LONDON – The unique wildlife of the Galapagos Islandsis under threat from disease-carrying mosquitoes arriving on board growing numbers of aircraft and tourist boats, researchers said on Wednesday.
Experts fear the spread of the southern house mosquito, or Culex quinquefasciatus, could have the same devastating effect in the Galapagos as in Hawaii during the late 19th century, when disease wiped out many indigenous birds.
The mosquito was first spotted in the Galapagos in the mid-1980s, but its presence then was considered a one-off.
Now research by British and Ecuadorean scientists has found the insects are, in fact, transported regularly by plane and are island-hopping on boats, spreading throughout the archipelago.
Genetic tests also confirm they are able to survive and breed once they arrive at their new home.
“More ships and more aircraft are coming to the Galapagos every year and the risk of something being introduced is growing all the time,” said Leeds University researcher Simon Goodman.
“That we haven’t already seen serious disease impacts in Galapagos is probably just a matter of luck.” The southern house mosquito is a carrier of diseases including avian malaria, avian pox and West Nile fever.
It was brought to Hawaii in water barrels on whaling ships, leading to diseases that are blamed for wiping out many bird species. Only 19 out of 42 species and subspecies of honeycreeper now remain in Hawaii.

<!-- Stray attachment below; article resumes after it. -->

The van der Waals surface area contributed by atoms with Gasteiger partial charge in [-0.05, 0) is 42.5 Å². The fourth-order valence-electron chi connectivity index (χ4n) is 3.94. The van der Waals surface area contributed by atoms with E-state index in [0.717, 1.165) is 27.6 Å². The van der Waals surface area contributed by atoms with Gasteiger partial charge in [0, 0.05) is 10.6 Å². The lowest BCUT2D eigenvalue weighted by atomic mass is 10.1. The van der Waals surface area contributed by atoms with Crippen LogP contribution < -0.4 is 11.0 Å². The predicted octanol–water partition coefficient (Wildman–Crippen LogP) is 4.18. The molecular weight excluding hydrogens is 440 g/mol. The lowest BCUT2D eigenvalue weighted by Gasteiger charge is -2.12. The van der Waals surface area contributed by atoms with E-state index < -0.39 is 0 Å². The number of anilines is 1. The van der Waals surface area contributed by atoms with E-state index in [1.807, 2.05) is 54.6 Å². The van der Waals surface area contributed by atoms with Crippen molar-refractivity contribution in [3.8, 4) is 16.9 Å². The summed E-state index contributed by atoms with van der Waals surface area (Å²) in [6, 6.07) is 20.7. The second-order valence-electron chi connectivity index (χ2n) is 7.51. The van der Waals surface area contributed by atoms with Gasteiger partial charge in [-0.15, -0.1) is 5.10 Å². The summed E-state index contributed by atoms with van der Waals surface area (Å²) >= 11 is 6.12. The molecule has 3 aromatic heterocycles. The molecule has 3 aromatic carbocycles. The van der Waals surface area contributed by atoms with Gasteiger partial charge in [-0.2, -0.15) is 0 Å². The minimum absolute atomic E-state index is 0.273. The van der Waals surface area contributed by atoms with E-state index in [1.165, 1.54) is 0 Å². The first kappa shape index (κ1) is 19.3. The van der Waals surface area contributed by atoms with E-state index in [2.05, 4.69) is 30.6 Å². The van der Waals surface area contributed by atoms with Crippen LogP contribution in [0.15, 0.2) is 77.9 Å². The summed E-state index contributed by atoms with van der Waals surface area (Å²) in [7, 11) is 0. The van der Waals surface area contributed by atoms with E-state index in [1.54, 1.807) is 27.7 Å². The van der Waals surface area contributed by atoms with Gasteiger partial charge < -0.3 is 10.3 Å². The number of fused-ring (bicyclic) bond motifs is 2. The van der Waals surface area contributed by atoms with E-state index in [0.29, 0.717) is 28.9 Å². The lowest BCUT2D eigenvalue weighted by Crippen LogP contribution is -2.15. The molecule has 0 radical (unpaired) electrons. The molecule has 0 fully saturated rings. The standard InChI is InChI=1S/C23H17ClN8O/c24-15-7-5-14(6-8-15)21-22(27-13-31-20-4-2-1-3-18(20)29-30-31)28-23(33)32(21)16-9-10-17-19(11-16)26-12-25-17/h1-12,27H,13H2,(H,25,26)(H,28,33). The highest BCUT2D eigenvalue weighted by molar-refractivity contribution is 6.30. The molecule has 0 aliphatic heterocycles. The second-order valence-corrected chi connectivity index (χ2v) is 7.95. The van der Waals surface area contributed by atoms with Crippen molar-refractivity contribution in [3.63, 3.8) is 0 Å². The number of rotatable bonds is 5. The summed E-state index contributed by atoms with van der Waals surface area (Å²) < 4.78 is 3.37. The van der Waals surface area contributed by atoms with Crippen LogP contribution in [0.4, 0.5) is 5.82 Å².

Goodman and colleagues, who published their findings in the Proceedings of the Royal Society, fear everything is in place for a similar wipe-out in the Galapagos, given the rapid growth in transport links with the mainland.
Tourism is a major source of income for the Galapagos and is growing by around 14 percent a year.
The government of Ecuador recently introduced a requirement for insecticide spraying on aircraft flying to the Galapagos, but the scientists said the scheme’s effectiveness was not being monitored and the rules did not apply to cargo ships.
Mosquitoes are the latest in a string of invaders — including rats, wild pigs, flies and invasive plants — that have colonized the Pacific islands, located about 600 miles off South America’s coast along the equator.
British naturalist Charles Darwin developed his theory of evolution in the 19th century after studying the islands’ unique animal population.